Corps Permit Undermine Clean Water Act

June 22, 2005

Juneau, Alaska - The Army Corps of Engineers (Corps) today issued a precedent-setting permit that will allow a mining company to dump 4.5 million tons of chemically-processed mine waste directly into Lower Slate Lake on the Tongass National Forest, effectively turning the freshwater lake into a dead zone. The permit clears the way for final approval of Coeur Alaska's proposed Kensington gold mine, whose facilities would stretch across the Berners Bay watershed, which is home to sea lions, humpback whales, four species of wild salmon, bald eagles, brown and black bears, and moose.

EPA Whistleblower, Experts Issue Warning on Hydraulic Fracturing

April 13, 2005

APRIL 13, 2005 - A widely-used oil and gas production technique is threatening drinking water supplies in many states and should be regulated to protect human health and property values, a panel of experts said today.

During a national teleconference discussion on "hydraulic fracturing" (also known as "fracking"), an Environmental Protection Agency whistle-blower joined municipal water managers, geochemists and private landowners from across the country in calling on Congress and the EPA to protect drinking water supplies from fracking.  The technique has impacted drinking water supplies in at least three states.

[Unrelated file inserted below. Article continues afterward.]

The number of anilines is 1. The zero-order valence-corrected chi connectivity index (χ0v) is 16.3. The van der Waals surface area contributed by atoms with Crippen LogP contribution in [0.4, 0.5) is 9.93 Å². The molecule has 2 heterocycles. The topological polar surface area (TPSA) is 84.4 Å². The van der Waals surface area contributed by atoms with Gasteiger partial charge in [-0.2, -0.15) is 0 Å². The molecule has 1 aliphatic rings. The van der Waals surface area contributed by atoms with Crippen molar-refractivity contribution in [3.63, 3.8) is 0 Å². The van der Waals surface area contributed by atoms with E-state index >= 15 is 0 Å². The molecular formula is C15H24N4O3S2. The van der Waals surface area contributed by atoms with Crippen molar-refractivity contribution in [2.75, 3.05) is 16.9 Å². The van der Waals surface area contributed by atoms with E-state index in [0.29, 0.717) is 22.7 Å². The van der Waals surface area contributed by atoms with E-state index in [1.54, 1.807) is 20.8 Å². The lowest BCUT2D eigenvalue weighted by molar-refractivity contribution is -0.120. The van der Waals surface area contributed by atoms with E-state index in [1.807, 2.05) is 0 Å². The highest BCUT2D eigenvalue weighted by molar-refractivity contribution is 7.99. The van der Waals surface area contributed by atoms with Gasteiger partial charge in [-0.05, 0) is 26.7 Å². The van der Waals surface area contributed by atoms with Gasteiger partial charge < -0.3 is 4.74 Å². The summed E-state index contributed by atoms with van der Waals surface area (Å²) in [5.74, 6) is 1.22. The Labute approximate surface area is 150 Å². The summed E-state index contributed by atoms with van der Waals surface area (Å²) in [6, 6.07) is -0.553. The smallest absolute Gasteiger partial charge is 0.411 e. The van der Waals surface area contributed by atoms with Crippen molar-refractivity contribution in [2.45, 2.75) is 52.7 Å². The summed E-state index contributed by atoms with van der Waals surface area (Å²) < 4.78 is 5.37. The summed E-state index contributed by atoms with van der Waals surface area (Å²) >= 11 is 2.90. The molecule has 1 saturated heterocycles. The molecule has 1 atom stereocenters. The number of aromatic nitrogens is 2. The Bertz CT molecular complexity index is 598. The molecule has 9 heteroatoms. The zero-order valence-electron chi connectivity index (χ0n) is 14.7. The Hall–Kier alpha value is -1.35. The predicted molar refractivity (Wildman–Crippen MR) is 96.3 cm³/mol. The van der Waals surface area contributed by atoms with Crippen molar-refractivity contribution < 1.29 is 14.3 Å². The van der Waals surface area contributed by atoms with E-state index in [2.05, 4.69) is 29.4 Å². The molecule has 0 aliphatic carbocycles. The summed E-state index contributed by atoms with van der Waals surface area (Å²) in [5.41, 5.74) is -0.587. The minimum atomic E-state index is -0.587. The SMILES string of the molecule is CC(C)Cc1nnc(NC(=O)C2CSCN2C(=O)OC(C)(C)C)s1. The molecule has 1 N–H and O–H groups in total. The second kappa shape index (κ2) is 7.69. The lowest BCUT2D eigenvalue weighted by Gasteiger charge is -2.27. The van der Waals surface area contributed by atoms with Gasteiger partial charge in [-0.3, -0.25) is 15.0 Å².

Senate Attempts to Thwart Bush Mining Fee Increase

September 16, 2004

Washington, DC - The FY2005 Interior Appropriations bill, introduced yesterday by Interior Subcommittee Chair Conrad Burns (R-MT), includes a provision that would delay the increase in the claim maintenance fee that mining companies must pay to maintain an exclusive option to mine on public land.

The fee increase, which was written into rule by the Bush Administration this past July, would raise the fee from $100 to $125 per year. This increase was the first attempt to raise the fee since its original authorization by Congress in 1993. The claim fee, along with a $25 fee to initially stake a mining claim, are the only payment to the public for mining on public lands and are intended to cover administrative costs rather than act as a fair payment to the public. The public does not receive a royalty for the $1 billion in minerals extracted from public lands each year.

Putting a Price on Pollution

March 18, 2003 • Jim Kuipers

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Decoding Cyanide

February 22, 2002 • Robert E. Moran

A Submission to the European Union and the United Nations Environmental Programme

MPC News — winter 2000

January 1, 2000 • EARTHWORKS staff